Kathleen Edwards: Back to Me
Back to Me
Writing songs about love gone wrong isn't all that difficult. In fact, it's so easy that just about anybody with three chords and a rhyming dictionary can do it. Consequently, we're awash in indistinguishable, cliché-laden laments. The real trick is to write about heartbreak as a fact of human life without wallowing, to explore its bottomless crevasses and come up with something original. On Back to Me, Canada's Kathleen Edwards plumbs those depths and reports her findings to us from a worldly, wistful perspective. Which isn't to say she's passive--she never presents herself as a victim. Given that she's only in her mid-20s (which is, as we all know, prime wallowing age) that's a lovely surprise.
Edwards knows that it takes two to break a heart, and she weaves this hard-won, grown-up revelation throughout Back To Me. The album's revenge-fantasy opener "In State," a follow-up to the singer-songwriter's earlier "Six O' Clock News," plots a cad's fate ("maybe 20 years in state will do you good") without dwelling inordinately on what he's done to deserve it or succumbing to bitterness. Not that she succumbs instead to happiness. Even "Summer Long," a song about the giddy delights of newfound attraction, is tinged with a shade of dread. Edwards sings, "Please don't let this be summer long" with the certain knowledge that more things don't work out than do. But there's a hope-against-hope quality to the song--to the whole record, in fact--that keeps it from being a drag.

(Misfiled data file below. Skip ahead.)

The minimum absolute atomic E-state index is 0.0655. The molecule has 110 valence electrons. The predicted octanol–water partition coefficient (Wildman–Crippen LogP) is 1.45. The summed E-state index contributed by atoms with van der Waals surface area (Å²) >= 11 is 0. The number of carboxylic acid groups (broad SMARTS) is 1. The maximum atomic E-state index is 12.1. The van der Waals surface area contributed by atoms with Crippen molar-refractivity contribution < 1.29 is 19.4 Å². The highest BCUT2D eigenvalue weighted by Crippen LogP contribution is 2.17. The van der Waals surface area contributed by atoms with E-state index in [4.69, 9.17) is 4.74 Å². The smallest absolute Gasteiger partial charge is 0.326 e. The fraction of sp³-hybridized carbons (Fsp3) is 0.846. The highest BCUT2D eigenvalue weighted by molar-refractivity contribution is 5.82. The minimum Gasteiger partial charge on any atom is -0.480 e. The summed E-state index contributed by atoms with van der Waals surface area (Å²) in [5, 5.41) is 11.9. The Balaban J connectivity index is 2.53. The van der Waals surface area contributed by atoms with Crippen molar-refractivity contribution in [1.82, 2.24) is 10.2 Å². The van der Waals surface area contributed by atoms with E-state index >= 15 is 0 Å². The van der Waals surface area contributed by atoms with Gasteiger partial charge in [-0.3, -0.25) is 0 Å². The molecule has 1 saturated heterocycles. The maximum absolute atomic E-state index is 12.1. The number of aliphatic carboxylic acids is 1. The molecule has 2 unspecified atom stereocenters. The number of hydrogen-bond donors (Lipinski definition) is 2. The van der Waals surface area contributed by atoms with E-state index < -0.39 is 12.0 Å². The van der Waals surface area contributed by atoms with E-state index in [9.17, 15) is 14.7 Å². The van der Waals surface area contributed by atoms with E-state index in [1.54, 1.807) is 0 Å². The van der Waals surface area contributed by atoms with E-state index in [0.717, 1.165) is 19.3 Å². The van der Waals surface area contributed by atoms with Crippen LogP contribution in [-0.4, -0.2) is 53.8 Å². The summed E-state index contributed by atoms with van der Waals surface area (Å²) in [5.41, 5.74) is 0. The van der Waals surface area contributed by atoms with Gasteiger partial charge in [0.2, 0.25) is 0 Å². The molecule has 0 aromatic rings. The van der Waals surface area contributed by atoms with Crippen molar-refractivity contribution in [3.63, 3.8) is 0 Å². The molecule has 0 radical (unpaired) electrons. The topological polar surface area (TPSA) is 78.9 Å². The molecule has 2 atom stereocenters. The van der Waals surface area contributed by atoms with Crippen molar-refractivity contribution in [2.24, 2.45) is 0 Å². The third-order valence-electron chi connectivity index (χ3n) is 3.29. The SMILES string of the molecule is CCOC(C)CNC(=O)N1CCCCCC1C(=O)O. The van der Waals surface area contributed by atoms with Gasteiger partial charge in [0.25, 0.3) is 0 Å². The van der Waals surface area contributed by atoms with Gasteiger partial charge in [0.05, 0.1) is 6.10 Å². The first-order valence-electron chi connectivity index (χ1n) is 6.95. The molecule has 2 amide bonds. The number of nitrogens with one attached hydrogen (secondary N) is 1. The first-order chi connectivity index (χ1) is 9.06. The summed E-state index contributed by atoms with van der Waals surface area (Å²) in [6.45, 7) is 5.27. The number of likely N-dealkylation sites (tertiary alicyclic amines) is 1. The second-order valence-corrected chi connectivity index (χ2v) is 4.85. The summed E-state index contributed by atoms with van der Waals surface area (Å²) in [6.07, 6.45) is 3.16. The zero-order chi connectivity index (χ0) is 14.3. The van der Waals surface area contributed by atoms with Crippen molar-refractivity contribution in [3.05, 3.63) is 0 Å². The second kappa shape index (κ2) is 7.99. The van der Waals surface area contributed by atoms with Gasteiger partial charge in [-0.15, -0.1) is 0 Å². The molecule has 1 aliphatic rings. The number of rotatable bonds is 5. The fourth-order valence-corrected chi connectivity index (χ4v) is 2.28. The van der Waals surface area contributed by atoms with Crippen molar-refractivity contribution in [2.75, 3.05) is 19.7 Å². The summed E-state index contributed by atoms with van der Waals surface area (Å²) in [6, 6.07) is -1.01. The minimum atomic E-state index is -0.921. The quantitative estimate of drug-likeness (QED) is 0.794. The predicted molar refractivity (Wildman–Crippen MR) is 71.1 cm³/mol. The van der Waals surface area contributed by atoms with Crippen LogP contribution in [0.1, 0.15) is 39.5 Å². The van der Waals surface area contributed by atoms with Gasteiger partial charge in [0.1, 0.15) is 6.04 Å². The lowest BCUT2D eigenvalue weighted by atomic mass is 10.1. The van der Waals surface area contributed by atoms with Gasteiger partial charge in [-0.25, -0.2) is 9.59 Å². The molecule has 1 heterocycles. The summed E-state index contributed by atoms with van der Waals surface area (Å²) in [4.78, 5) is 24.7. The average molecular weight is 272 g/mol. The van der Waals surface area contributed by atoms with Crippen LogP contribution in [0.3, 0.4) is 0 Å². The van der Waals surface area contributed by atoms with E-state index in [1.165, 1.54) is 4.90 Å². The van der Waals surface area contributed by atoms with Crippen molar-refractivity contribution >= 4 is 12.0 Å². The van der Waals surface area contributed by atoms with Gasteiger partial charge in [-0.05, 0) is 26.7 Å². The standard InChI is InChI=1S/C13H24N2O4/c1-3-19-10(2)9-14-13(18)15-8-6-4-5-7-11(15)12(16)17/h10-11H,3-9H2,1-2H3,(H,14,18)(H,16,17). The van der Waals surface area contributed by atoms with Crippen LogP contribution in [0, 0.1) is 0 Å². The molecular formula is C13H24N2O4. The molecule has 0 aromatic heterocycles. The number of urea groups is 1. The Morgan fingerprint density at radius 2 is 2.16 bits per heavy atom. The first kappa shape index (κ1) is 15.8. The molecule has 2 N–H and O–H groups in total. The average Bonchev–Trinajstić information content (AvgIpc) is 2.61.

Edwards's faintly country vocal style and the instrumentation on Back to Me make this an alt-country record, if we must compartmentalize it. Acoustic guitars and mandolins ring, and all manner of slide guitars sigh and moan on most every song. But it's a pop record as well, one for anyone more interested in the beauty of reality than the false promises of extremes.
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